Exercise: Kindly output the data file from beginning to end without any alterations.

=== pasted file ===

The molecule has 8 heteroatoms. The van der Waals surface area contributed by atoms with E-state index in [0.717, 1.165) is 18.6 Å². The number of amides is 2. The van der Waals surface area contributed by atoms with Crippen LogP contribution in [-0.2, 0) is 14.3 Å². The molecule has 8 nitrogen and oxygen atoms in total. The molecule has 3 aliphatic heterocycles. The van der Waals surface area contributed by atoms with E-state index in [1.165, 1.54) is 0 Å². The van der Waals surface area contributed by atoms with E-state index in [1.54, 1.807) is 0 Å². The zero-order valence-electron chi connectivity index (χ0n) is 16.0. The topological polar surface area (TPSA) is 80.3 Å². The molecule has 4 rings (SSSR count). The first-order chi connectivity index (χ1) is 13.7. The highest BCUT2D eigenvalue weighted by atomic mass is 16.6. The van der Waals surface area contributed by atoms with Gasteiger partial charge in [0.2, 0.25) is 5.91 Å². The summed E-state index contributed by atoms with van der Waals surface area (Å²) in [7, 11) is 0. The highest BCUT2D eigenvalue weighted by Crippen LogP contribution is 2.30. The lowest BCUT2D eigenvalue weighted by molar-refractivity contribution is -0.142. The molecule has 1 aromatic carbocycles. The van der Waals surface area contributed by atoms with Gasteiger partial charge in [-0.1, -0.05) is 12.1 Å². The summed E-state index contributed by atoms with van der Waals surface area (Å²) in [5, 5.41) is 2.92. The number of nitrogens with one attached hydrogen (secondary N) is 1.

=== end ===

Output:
The molecule has 8 heteroatoms. The van der Waals surface area contributed by atoms with E-state index in [0.717, 1.165) is 18.6 Å². The number of amides is 2. The van der Waals surface area contributed by atoms with Crippen LogP contribution in [-0.2, 0) is 14.3 Å². The molecule has 8 nitrogen and oxygen atoms in total. The molecule has 3 aliphatic heterocycles. The van der Waals surface area contributed by atoms with E-state index in [1.165, 1.54) is 0 Å². The van der Waals surface area contributed by atoms with E-state index in [1.54, 1.807) is 0 Å². The zero-order valence-electron chi connectivity index (χ0n) is 16.0. The topological polar surface area (TPSA) is 80.3 Å². The molecule has 4 rings (SSSR count). The first-order chi connectivity index (χ1) is 13.7. The highest BCUT2D eigenvalue weighted by atomic mass is 16.6. The van der Waals surface area contributed by atoms with Gasteiger partial charge in [0.2, 0.25) is 5.91 Å². The summed E-state index contributed by atoms with van der Waals surface area (Å²) in [7, 11) is 0. The highest BCUT2D eigenvalue weighted by Crippen LogP contribution is 2.30. The lowest BCUT2D eigenvalue weighted by molar-refractivity contribution is -0.142. The molecule has 1 aromatic carbocycles. The van der Waals surface area contributed by atoms with Gasteiger partial charge in [-0.1, -0.05) is 12.1 Å². The summed E-state index contributed by atoms with van der Waals surface area (Å²) in [5, 5.41) is 2.92. The number of nitrogens with one attached hydrogen (secondary N) is 1.